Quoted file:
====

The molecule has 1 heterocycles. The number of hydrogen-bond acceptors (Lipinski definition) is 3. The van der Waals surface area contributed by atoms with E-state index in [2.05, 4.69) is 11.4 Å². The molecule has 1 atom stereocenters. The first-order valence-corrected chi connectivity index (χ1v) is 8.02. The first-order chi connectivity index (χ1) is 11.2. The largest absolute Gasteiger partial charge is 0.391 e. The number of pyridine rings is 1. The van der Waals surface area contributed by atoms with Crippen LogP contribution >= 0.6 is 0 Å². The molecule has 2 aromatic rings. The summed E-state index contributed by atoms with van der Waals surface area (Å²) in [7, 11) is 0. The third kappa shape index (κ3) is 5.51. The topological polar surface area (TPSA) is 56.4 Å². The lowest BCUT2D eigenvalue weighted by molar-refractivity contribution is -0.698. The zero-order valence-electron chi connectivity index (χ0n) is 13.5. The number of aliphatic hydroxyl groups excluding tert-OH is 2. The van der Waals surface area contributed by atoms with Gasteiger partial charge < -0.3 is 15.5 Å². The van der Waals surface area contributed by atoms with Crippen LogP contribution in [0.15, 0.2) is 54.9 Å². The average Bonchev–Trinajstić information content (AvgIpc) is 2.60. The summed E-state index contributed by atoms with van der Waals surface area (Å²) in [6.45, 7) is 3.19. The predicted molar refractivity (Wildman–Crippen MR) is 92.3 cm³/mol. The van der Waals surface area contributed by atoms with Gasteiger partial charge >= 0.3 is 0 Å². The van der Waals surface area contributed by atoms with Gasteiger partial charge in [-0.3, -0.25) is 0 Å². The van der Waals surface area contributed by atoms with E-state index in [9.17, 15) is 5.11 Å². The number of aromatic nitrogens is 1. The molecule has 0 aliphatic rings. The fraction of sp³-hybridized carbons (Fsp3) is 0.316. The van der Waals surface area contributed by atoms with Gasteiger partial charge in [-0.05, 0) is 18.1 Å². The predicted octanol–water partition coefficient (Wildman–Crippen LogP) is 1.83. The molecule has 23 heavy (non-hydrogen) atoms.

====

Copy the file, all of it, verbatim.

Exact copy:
The molecule has 1 heterocycles. The number of hydrogen-bond acceptors (Lipinski definition) is 3. The van der Waals surface area contributed by atoms with E-state index in [2.05, 4.69) is 11.4 Å². The molecule has 1 atom stereocenters. The first-order valence-corrected chi connectivity index (χ1v) is 8.02. The first-order chi connectivity index (χ1) is 11.2. The largest absolute Gasteiger partial charge is 0.391 e. The number of pyridine rings is 1. The van der Waals surface area contributed by atoms with Crippen LogP contribution >= 0.6 is 0 Å². The molecule has 2 aromatic rings. The summed E-state index contributed by atoms with van der Waals surface area (Å²) in [7, 11) is 0. The third kappa shape index (κ3) is 5.51. The topological polar surface area (TPSA) is 56.4 Å². The lowest BCUT2D eigenvalue weighted by molar-refractivity contribution is -0.698. The zero-order valence-electron chi connectivity index (χ0n) is 13.5. The number of aliphatic hydroxyl groups excluding tert-OH is 2. The van der Waals surface area contributed by atoms with Gasteiger partial charge < -0.3 is 15.5 Å². The van der Waals surface area contributed by atoms with Crippen LogP contribution in [0.15, 0.2) is 54.9 Å². The average Bonchev–Trinajstić information content (AvgIpc) is 2.60. The summed E-state index contributed by atoms with van der Waals surface area (Å²) in [6.45, 7) is 3.19. The predicted molar refractivity (Wildman–Crippen MR) is 92.3 cm³/mol. The van der Waals surface area contributed by atoms with Gasteiger partial charge >= 0.3 is 0 Å². The van der Waals surface area contributed by atoms with Gasteiger partial charge in [-0.3, -0.25) is 0 Å². The van der Waals surface area contributed by atoms with E-state index in [9.17, 15) is 5.11 Å². The number of aromatic nitrogens is 1. The molecule has 0 aliphatic rings. The fraction of sp³-hybridized carbons (Fsp3) is 0.316. The van der Waals surface area contributed by atoms with Gasteiger partial charge in [-0.05, 0) is 18.1 Å². The predicted octanol–water partition coefficient (Wildman–Crippen LogP) is 1.83. The molecule has 23 heavy (non-hydrogen) atoms.